The rise of misinformation ahead of the 2020 Presidential Election has created a renewed urgency for news literacy around the country.
Misinformation has never been as overwhelming as it is right now in all of history. Having this much access to almost any information leads to a concerning issue of whether the content that we are consuming is fact or fiction, and has put pressure on social media companies to start enforcing filters on false news, marketing and advertising.
“We were born into a generation where information has always existed at the tip of our fingertips. It has been both a blessing and a curse because there really aren’t any rules or regulations as to what can be posted – in the context of misinformation,” said Lansdon Bartlett, a student at New York University. “Kids our age, future leaders of the world, are being influenced by conspiracy theories, false doctrines, and are being taught to not trust science.”
QAnon is an example of an unfounded conspiracy theory that generated a considerable amount of support about President Trump being targeted by celebrities and Democratic politicians, who are engaging in pedophilic sex-trafficking. That’s why social media giants like Facebook, Instagram and Twitter needed to step in and start banning false information, especially ahead of the 2020 Presidential Election.
“Social media platforms have done more in the month leading up to the election than they’ve done in the past to curb misinformation and disinformation — from labeling problematic posts, to taking down content that promotes clearly false conspiracy theories, to installing limits or outright bans on political advertising,” said Jake Lloyd, Social Media Manager of the News Literacy Project. “Ultimately, social media companies won’t save any person or group of people from being manipulated by misinformation and disinformation because there is so much of it everywhere.”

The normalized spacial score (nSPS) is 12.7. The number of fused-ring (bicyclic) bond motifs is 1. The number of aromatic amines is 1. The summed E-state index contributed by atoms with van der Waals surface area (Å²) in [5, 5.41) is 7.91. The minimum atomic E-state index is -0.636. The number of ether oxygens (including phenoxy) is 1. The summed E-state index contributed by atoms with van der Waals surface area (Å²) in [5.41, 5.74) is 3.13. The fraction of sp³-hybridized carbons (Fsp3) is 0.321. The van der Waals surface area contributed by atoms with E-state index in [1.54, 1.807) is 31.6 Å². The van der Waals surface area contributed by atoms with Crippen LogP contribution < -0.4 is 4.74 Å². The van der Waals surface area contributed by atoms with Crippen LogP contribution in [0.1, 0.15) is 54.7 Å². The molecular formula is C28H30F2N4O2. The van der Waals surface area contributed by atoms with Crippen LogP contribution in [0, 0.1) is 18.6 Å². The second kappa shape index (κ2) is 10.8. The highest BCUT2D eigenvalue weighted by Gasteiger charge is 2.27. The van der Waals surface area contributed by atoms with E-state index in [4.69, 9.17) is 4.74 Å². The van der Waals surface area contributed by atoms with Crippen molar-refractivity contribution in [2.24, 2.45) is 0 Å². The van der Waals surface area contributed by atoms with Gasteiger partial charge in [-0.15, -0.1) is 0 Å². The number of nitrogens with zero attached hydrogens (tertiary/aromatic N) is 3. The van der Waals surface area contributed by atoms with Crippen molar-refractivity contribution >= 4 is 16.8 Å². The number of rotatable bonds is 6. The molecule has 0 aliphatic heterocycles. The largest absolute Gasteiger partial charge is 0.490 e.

In the most recent American Views survey sponsored by Gallup and Knight Foundation, 20,000 Americans across the nation reported their political opinions in the period between November and February right before the Coronavirus pandemic took place. One of the polls revealed that 73% of the participants believed major internet companies, like Google and Facebook, should find more ways to exclude false information or hateful expression. In addition, eight in 10 Americans fear misinformation will sway the outcome of this election.
Students, in particular, admit they will still rely on their news sources as long as they revise their misinformation mistakes.
“News sources that correct themselves and show honesty even after misinformation are ones I know I can really trust,” said Roshni Raj, Deputy News Editor of Washington Square News.
To advocate for further change, organizations like the News Literacy Project are offering outreach resources such as an e-learning platform, app and podcast that teach the public how to seek out credible information.
“Rather than telling people ‘Hey get off social media and read a newspaper,’ we say ‘Hey, here is how you can tell credible news from falsehoods and misinformation on your social media platforms,’” said Lloyd. “It’s more important to meet people regardless of their age, their demographics, their background, where they’re getting their information and teach them how they can find credible information and sort fact from fiction.”